Week in Review - October 11, 2013

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WEEK IN REVIEW

New NASET Publications and Articles of Interest in Special Education and Disabilities That Were Reported This Week

October 11, 2013 - Vol 9, Issue 41


 

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TRIVIA QUESTION OF THE WEEK

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Dear NASET News,

Welcome to NASET's WEEK in REVIEW Here, we provide you with the latest publications from NASET to read and or download, as well as some of the most interesting articles that have happened this week in the field of special education. We hope you enjoy this publication.  Feel free to send us articles for this publication or let us know your thoughts about the WEEK in REVIEW at news@naset.org.Have a great weekend.

Sincerely,


NASET News Team

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New This Week on NASET

Parent Teacher Conference Handout
October 2013

What is Adapted Physical Education?

In many states, all elementary and secondary students must receive physical education as a part of their educational program. The federal law Individuals with Disabilities Education Act (IDEA enacted by Congress in 1975) entitles all students with Disabilities to receive a free, appropriate public education, including appropriate physical education. Adapted physical education (APE) is vitally important to the quality of life for students with disabilities.



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Lesser Known Disorders in Special Education Series
Issue #45

Each issue of this series contains at least three lesser known disorders. Some of these disorders may contain subtypes which will also be presented. You will also notice that each disorder has a code. These codes represent the coding system for all disabilities and disorders listed in the Educator's Diagnostic Manual (EDM)Wiley Publications.

 

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See NASET's Latest Job Listings

Missing Genes May Contribute to Autism Risk

Shedding more light on what's behind the developmental disorder, new research suggests that people with autism are more likely to be missing genes than those who are typically developing.

In a genome analysis of more than 800 people, researchers found that gene deletions were more common in those on the spectrum. That means that individuals with autism had a single copy of one or more genes when they should have had two. "This is the first finding that small deletions impacting one or two genes appear to be common in autism, and that these deletions contribute to risk of development of the disorder," said Joseph Buxbaum, a professor of psychiatry, genetics and genomic sciences and neuroscience at the Icahn School of Medicine at Mount Sinai who led the study published this week in the American Journal of Human Genetics. To read more, click here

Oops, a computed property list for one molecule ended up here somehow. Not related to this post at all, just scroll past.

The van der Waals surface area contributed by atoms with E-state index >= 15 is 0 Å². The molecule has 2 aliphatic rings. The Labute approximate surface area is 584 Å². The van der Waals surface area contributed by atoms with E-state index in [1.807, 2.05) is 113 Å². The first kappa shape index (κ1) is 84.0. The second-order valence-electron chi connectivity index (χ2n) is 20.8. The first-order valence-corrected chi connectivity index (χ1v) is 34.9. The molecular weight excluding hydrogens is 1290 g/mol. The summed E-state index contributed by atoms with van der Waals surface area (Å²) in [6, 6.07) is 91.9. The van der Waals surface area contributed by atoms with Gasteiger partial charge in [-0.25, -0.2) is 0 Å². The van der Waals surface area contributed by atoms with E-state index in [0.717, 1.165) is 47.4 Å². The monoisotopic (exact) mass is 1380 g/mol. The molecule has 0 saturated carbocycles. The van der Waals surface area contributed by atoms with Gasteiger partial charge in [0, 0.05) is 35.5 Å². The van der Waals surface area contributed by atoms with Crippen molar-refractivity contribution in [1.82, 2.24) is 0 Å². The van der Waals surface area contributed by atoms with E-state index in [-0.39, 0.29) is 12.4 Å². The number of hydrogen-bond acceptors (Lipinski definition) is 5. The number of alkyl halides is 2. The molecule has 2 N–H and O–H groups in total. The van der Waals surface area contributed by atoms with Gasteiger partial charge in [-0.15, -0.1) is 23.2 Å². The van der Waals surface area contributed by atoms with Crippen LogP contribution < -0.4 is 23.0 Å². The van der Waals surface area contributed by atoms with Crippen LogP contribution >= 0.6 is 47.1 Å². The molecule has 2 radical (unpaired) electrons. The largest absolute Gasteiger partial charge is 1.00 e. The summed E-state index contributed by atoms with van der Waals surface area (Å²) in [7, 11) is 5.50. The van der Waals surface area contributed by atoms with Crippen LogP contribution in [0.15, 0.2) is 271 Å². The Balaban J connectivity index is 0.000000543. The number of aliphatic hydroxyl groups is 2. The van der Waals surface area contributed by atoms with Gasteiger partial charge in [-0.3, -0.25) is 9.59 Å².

Did You Know That....

The Family Center on Technology and Disability has an informative video that introduces viewers to assistive technology (AT) and takes them through an Individualized Education Program (IEP) meeting during which AT is considered. Captioned in both Spanish and English! To learn more, visit:
http://www.youtube.com/user/FCTDvideo

New Test Spots Risk for PTSD in Injured Kids

A simple, short mental health test already used for pediatric patients has been found effective at predicting post-traumatic stress disorder (PTSD) risk among preschoolers seriously injured by such things as a burn or car crash. "The most important point is that until now we had no evidence-based method to identify preschool-age children for their risk of long-term psychological problems early after accidents," said the study's lead author, Markus Landolt, head of pediatric psychology at University Children's Hospital Zurich. Such problems can manifest as repetitive nightmares or the "replaying" of the initial trauma, anxiety, aggressive behavior, temper tantrums and problems with concentration, according to the researchers. To read more, click here